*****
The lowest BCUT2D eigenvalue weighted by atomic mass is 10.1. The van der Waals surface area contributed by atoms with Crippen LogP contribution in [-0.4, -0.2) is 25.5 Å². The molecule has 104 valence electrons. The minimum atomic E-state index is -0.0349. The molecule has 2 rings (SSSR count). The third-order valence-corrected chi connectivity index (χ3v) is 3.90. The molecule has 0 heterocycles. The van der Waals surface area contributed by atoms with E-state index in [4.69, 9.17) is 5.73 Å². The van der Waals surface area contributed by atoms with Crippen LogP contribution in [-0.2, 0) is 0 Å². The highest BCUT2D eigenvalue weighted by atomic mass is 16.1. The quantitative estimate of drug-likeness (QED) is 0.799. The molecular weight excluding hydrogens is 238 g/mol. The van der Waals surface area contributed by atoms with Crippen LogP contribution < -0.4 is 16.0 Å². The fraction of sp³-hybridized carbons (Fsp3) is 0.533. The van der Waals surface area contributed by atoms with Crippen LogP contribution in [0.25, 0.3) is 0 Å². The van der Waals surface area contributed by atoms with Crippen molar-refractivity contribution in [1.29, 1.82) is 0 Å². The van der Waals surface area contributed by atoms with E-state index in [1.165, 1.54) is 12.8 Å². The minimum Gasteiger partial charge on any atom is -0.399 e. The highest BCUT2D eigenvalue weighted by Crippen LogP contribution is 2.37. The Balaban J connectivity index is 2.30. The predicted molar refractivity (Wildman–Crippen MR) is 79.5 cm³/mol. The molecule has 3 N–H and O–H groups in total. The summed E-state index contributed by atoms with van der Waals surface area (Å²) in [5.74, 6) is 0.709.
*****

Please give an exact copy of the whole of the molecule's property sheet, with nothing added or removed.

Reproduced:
The lowest BCUT2D eigenvalue weighted by atomic mass is 10.1. The van der Waals surface area contributed by atoms with Crippen LogP contribution in [-0.4, -0.2) is 25.5 Å². The molecule has 104 valence electrons. The minimum atomic E-state index is -0.0349. The molecule has 2 rings (SSSR count). The third-order valence-corrected chi connectivity index (χ3v) is 3.90. The molecule has 0 heterocycles. The van der Waals surface area contributed by atoms with E-state index in [4.69, 9.17) is 5.73 Å². The van der Waals surface area contributed by atoms with Crippen LogP contribution in [-0.2, 0) is 0 Å². The highest BCUT2D eigenvalue weighted by atomic mass is 16.1. The quantitative estimate of drug-likeness (QED) is 0.799. The molecular weight excluding hydrogens is 238 g/mol. The van der Waals surface area contributed by atoms with Crippen LogP contribution < -0.4 is 16.0 Å². The fraction of sp³-hybridized carbons (Fsp3) is 0.533. The van der Waals surface area contributed by atoms with Crippen LogP contribution in [0.25, 0.3) is 0 Å². The van der Waals surface area contributed by atoms with Crippen molar-refractivity contribution in [1.29, 1.82) is 0 Å². The van der Waals surface area contributed by atoms with E-state index in [1.165, 1.54) is 12.8 Å². The minimum Gasteiger partial charge on any atom is -0.399 e. The highest BCUT2D eigenvalue weighted by Crippen LogP contribution is 2.37. The Balaban J connectivity index is 2.30. The predicted molar refractivity (Wildman–Crippen MR) is 79.5 cm³/mol. The molecule has 3 N–H and O–H groups in total. The summed E-state index contributed by atoms with van der Waals surface area (Å²) in [5.74, 6) is 0.709.